Crunchy Thoughts

The thoughts are crunchier here.

summer doldrums, diagnosis, and upcoming busy things

Once again this blog has suffered due to the summer doldrums. I am not a fan of summer, and it seems to sap all that is creative out of me. Thankfully, October begins tomorrow, and this Saturday we’ll have a high of only 68! Super excited!

Summer has been busy, and we will continue to be busy as fall approaches. Lydia has joined up with fall soccer, which keeps us hopping on Tuesdays and Saturdays. Sam has begun drum lessons, and he’s taken to those like a duck to water. I should’ve known I would end up with a drummer. Gymnastics continues, though Sam has stopped for a while. Lydia has also been doing a little homeschool theatre.

So.

In between all that we somehow have to fit in time for school and my part-time teaching gig. Wheeeeeee!

Way back last February, we made plans for a trip in October. A special trip. A kid’s-greatest-dream trip. A trip to the fabled Disneyworld! Back in February it seemed like a long way off, but suddenly we’re looking at mere weeks before we leave! The kids are stoked (I did not do that surprise-them-at-the-last-minute deal that some parents are so fond of — Sam would not have taken that well).

I feel like I’ve been planning at a level usually reserved for wartime generals. Disneyworld is no longer the simple place we visited for marching band trips. Now you have to make 180-days-in-advance restaurant reservations and FastPass plans 60 days out. Anna and Elsa from Frozen are tough reservations to get. It’s nuts. Nuts, I tell you!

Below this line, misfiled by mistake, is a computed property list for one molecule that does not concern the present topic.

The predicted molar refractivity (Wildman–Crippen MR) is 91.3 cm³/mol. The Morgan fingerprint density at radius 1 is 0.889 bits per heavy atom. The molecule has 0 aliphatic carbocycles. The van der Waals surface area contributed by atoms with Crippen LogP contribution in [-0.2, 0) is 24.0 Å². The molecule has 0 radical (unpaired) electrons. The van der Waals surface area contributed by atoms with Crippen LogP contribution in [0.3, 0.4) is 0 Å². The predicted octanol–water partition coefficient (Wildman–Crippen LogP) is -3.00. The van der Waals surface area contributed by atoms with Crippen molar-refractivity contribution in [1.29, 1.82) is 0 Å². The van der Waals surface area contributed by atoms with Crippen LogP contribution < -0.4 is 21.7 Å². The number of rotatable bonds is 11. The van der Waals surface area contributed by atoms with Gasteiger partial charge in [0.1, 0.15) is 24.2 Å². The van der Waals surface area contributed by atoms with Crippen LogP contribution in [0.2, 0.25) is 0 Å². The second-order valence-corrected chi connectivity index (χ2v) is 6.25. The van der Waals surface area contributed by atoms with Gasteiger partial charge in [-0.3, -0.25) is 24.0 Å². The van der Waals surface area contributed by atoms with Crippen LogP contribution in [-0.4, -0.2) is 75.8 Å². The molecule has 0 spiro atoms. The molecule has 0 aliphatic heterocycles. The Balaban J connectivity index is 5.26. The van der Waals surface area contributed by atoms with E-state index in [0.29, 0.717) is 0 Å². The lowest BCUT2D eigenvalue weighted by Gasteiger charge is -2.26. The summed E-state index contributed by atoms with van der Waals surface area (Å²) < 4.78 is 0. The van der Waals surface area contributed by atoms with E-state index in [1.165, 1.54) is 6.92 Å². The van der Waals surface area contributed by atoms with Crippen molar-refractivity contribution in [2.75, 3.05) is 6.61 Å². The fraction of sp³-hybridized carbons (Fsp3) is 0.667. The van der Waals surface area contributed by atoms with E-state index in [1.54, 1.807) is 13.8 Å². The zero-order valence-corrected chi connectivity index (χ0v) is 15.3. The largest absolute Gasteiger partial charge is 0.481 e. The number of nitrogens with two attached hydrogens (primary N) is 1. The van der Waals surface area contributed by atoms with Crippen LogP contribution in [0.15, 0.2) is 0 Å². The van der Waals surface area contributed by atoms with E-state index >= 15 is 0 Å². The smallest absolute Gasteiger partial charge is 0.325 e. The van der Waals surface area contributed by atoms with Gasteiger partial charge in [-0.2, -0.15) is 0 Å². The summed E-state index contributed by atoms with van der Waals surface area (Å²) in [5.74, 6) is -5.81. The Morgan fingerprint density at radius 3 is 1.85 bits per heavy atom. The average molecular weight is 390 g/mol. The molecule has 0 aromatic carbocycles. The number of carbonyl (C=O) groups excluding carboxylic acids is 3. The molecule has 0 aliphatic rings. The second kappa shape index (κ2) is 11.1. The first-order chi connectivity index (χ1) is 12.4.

Hopefully, we all will survive.

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During all of this planning and drumming, acting and learning, Sam was formally diagnosed with autism spectrum disorder in August. To tell you the truth, I am relieved. After years of worrying, struggling, and second-guessing, it turns out that first psychologist we saw back in 2012 was on the right track. We have an answer. We have a path.

The occupational therapy that Sam started last October has helped him immensely. He still goes to therapy once a week, so between that and a lot of ways and means we’ve established at the house have served him well. Though Sam will never be ‘cured’ per se, he will be fine, both now and when he’s an adult. He will have to work harder on some things (handwriting, modulation of his movements, social situations) but will have an easier time with many other activities (music, spelling, memorization, physical strength).

So who is Sam?

Sam is a musician.

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Sam is a lover of all things orange and Godzilla.

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Sam is a comedian.

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Sam is an autist.

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Sam is my son.

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So. That’s what we’ve been doing this summer. And now, Disneyworld awaits!

One Comment

  1. You just made me cry